By Mathieu Rosemain and Gwénaëlle Barzic
The Paris-based group, controlled by billionaire Vincent Bollore, had made little progress since telling markets a year ago that it would sell part of UMG, unnerving investors and leaving equity analysts scrambling to value the asset.
But Vivendi confirmed in a statement on Thursday it had now selected the investment banks, without naming them, to start the formal process of a sale of a minority stake, which the group said should be finalised by the start of next year.
"There's no need to rush, we're taking things step by step," Chief Executive Officer Arnaud de Puyfontaine said in a call with analysts.
Valuation estimates for Universal have varied from 17 billion euros (£15.2 billion) from Redburn to 44 billion euros from JP Morgan.
The music label, the world's biggest ahead of Sony Music Entertainment and Warner Music and home to artists like Taylor Swift, Drake and Lady Gaga, was the key driver of growth for Vivendi in the first half.
The group's core operating profit jumped by 28% from a year earlier on a comparable basis to 718 million euros, driven by 44% growth in earnings before interest, tax and amortisation at UMG.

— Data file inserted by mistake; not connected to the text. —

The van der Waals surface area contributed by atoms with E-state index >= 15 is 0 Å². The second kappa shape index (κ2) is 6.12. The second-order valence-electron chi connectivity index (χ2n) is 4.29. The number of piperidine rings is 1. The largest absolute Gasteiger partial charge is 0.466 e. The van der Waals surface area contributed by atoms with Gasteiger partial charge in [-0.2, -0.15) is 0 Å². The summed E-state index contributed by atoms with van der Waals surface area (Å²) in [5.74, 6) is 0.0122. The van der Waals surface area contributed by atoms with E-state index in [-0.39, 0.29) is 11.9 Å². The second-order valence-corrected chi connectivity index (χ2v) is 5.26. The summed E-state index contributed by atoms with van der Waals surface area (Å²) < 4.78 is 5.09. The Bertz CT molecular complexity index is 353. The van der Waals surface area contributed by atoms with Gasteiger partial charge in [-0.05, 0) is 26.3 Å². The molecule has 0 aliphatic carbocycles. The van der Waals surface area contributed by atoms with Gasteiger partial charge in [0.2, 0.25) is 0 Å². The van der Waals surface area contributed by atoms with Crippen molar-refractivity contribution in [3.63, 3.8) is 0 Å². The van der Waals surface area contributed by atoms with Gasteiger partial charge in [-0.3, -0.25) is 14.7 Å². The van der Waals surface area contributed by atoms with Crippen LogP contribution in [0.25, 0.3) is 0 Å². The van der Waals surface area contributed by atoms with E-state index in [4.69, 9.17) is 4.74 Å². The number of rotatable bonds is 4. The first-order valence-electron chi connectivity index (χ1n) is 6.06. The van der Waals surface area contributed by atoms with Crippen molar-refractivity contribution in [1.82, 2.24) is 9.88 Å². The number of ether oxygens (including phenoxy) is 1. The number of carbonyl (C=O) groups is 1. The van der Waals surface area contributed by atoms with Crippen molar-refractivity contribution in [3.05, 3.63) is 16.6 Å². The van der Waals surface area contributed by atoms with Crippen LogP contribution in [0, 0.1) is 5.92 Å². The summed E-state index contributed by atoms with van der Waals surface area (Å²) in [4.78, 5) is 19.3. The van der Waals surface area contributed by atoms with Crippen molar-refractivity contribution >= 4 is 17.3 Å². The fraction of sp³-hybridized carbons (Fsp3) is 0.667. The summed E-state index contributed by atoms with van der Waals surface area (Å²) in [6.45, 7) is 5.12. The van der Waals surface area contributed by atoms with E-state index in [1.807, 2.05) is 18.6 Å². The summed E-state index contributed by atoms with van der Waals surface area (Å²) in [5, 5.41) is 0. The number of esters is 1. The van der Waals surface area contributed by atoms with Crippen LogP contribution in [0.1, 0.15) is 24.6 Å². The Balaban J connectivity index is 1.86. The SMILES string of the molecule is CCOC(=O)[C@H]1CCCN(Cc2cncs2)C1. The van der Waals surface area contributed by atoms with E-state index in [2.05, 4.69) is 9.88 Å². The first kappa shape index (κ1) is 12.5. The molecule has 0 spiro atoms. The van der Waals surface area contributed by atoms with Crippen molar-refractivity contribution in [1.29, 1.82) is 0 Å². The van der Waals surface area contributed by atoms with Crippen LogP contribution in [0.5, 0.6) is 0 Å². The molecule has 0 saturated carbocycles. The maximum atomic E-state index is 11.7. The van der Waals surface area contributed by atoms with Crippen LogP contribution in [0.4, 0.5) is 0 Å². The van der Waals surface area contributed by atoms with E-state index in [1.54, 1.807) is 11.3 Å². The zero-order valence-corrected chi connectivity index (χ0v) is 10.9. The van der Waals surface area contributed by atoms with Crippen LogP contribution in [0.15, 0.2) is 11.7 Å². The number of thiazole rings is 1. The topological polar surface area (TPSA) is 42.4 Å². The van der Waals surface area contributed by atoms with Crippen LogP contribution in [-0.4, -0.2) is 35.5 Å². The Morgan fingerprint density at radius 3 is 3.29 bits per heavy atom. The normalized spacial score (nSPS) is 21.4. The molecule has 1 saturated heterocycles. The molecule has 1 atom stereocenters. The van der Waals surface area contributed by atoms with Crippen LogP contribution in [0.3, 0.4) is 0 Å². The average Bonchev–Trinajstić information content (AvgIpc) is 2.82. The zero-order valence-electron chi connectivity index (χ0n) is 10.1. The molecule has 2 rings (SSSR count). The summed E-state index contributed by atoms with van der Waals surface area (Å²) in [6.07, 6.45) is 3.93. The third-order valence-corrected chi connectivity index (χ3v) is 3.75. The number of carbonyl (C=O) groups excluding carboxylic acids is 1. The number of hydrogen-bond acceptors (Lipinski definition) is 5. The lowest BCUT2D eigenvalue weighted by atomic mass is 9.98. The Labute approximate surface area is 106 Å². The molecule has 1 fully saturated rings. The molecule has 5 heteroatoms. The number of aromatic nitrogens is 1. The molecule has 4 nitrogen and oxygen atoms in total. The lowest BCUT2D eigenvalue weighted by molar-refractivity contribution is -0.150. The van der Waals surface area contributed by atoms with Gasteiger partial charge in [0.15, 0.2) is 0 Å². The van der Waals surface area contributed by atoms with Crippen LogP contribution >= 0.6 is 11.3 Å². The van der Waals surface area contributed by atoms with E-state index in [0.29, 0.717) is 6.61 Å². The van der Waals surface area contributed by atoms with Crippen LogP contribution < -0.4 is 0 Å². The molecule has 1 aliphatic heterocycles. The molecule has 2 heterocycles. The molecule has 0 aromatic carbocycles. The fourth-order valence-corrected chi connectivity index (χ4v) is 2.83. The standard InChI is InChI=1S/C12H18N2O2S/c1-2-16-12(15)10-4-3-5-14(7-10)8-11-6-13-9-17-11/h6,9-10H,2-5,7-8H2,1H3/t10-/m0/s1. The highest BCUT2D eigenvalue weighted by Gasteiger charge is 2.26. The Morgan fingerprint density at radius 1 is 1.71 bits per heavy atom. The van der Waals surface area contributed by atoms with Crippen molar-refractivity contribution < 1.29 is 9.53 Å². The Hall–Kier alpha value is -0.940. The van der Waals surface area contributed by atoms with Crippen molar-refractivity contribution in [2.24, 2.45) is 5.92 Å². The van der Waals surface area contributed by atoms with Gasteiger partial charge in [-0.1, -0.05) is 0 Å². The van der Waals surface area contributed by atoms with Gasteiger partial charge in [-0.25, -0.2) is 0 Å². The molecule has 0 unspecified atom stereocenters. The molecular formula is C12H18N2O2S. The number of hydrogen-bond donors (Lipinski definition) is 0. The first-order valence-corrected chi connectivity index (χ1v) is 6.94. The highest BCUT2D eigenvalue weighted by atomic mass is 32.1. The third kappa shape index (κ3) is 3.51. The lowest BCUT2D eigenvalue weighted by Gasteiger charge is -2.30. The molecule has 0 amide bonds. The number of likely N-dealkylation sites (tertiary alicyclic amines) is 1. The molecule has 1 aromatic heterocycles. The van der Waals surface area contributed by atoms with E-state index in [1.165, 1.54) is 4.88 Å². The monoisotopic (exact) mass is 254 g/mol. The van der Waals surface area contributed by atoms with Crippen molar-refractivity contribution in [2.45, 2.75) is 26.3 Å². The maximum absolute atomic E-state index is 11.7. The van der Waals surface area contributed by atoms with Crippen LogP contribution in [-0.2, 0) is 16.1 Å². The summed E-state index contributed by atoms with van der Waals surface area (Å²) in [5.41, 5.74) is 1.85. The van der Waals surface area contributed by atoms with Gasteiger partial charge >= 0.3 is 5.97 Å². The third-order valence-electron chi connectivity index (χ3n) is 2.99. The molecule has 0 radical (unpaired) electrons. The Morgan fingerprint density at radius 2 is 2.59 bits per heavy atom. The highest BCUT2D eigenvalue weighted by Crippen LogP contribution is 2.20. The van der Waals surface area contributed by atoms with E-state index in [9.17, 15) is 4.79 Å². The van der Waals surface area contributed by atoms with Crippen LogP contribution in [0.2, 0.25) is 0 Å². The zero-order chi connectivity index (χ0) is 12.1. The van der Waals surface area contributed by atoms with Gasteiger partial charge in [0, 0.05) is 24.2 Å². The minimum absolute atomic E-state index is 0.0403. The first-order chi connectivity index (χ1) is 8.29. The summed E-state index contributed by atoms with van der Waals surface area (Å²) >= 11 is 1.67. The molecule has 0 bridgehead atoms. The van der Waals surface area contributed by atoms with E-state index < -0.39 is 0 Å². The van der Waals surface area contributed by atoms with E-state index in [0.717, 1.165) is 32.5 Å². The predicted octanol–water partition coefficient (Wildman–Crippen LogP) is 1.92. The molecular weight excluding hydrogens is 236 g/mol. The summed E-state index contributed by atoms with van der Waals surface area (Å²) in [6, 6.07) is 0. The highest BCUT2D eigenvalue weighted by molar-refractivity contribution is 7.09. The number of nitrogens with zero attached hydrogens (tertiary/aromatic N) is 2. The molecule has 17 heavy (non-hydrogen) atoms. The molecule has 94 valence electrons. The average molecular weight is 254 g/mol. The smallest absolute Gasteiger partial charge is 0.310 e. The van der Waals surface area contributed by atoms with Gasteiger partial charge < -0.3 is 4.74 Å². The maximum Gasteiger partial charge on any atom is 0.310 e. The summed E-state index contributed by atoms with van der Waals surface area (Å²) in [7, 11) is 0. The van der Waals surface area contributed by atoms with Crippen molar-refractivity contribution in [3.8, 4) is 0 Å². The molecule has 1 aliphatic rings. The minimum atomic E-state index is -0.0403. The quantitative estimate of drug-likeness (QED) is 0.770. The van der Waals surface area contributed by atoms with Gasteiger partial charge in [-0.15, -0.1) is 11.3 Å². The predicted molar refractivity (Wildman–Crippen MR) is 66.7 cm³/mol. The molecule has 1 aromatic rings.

Group revenues rose 6.7% to 7.35 billion euros.
Universal is tapping public thirst for subscription and ad-based music streaming services, on top of a rebound in physical sales of compact discs, fuelled notably by the success of "Bohemian Rhapsody", the 2018 biopic of Queen's lead band singer Freddie Mercury.
After a 15-year downturn, the music industry has rebounded with global recorded music revenues increasing by 9.7% in 2018 to $19.1 billion (£15.3 billion) - the fourth straight year of growth, according to the record industry trade group IFPI.
De Puyfontaine said on the analyst call that Vivendi would use proceeds of the sale of up to 50% of the UMG for bolt-on acquisitions and "significant" share buybacks.
In a statement Vivendi said, without elaborating, that several contacts had already been made with potential strategic partners.
Universal's strong results contrast with those of Vivendi's second-biggest division, pay-TV Canal Plus, where first-half revenue fell by 2.2%.
The TV unit, which plans to cut about 18% of its staff in France, has been losing subscribers in its home country as it faces competition from streaming platform Netflix.
It also suffered a heavy blow last year when it ended up empty-handed in a crucial football rights auction in France, beaten by Spain's Mediapro.
(Reporting by Mathieu Rosemain and Gwenaelle Barzic; editing by Michel Rose and Kirsten Donovan)
By Mathieu Rosemain and GwÃ©naÃ«lle Barzic